How the votes are counted

The aftermath of Tuesday's primary election has again focused anxiety on Maryland's electronic voting system, with candidates angry about delayed results and, in the case of the Baltimore state's attorney race, one claiming up to 10,000 votes are missing. The questions about the integrity of the process are fueled by what seems like a low-tech component of the system — the transfer of data from the voting machines to county boards of election — that led to several cases of election night human error. The complaint of missing votes from State's Attorney Patricia C. Jessamy deserves investigation, but the fact is that the system has sufficient safeguards that Maryland voters can be reasonably confident in the results that have been reported.

Here's how the vote tallying is supposed to work. When election judges open their precincts in the morning, they print a vote tally from every machine to show that they all started the day with no votes for any candidates. Those tallies are taped to the wall. (That's what those strips of paper you might have noticed on your way to vote are for.) At the end of the day, the judges shut down voting on all of the machines and print out two copies of the tally from each machine. One is taped next to the original printout from the morning, and the other is packed up for delivery to the board of elections. Then the judges are supposed to remove memory cards from the machines, pack them up, and take them to the election board for tallying.


In previous elections, some counties have experimented with sending results from the precincts by modem, but according to Maryland Deputy Elections Administrator Ross K. Goldstein, the encryption required made the process so time consuming that it proved easier to simply drive the cards to election headquarters. In Baltimore, the job is done by police officers. Once there, the cards are read by computer, and votes are tallied.

The problem Tuesday night was that in several cases in Baltimore city and county, election judges failed to bring all of their cards to the board of elections. Considering the fact that election judges are signing on for a 13-hour day in a job they don't do often and for which they have only a few hours of training, that sort of thing is bound to happen. So could that cause a problem like the 10,000 votes Ms. Jessamy says may be missing?


Probably not. Once all the cards that election judges turn in are uploaded, the computer system produces a list of which cards are missing. Elections officials are able to tell exactly which machines from which polling places are unaccounted for. They can then discover cases in which cards were left in machines, or placed in the wrong bag, or left in a judge's car, or got lost for some other reason. In Baltimore, this system revealed that some or all of the cards were missing from 12 precincts on election night — an error rate of about 4 percent.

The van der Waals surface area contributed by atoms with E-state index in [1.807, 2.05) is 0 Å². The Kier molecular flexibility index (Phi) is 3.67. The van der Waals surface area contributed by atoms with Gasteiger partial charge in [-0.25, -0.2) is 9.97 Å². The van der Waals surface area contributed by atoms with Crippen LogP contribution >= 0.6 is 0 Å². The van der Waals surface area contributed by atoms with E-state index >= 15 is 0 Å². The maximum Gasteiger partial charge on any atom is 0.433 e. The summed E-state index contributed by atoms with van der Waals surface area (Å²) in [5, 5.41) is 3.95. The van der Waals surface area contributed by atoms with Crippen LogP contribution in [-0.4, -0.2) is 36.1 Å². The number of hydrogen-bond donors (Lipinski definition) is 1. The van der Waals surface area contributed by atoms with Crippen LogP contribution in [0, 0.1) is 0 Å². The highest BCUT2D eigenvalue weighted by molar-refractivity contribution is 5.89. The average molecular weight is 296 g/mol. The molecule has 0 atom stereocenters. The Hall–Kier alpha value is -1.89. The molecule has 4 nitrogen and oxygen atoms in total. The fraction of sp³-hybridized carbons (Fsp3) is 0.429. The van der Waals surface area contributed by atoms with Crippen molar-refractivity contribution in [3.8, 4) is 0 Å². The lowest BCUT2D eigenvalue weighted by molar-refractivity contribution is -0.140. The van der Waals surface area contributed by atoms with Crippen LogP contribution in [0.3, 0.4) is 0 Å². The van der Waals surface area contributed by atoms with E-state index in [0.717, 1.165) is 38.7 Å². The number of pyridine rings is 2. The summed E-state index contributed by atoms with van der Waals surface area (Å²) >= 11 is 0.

If that meant those votes were ultimately lost, it would be a big deal, particularly given that the margin between Ms. Jessamy and her challenger, Gregg Bernstein, was a mere 1,400 votes. But the system has enough redundancy in place to make sure the votes are counted.

The first resort for dealing with missing cards is simply to find them and upload them in the system. But what if a card falls down a sewer grate or is stolen or just disappears? The data of votes cast is retained on each machine even after the memory card is removed, so the totals aren't lost. Failing that, vote totals can be taken from the printouts made after the polls closed.

In one final failsafe, elections officials can see whether the number of people who checked in to vote roughly matches the number of votes tallied. The electronic pollbooks used to check voters in are a different system from the voting machines, so they provide a means for independent verification. The number of voters who check in is never exactly the same as the number of votes cast — sometimes people, for whatever reason, leave after checking in but before casting a ballot — but Mr. Goldstein said no significant discrepancies were reported statewide from Tuesday's vote.

The electronic machines aren't perfect. Security experts have demonstrated that individual machines could theoretically be hacked (though in the real world of a polling place, it would be extremely difficult to do so), and many voters are uncomfortable about the fact that the machines don't print out any kind of receipt to assure them that their ballot was counted correctly. But Ms. Jessamy's camp is basing its complaint on a discrepancy between vote totals observed by staff members at polling places and those that were reported by the election board. Given the way the system works, such an error is unlikely.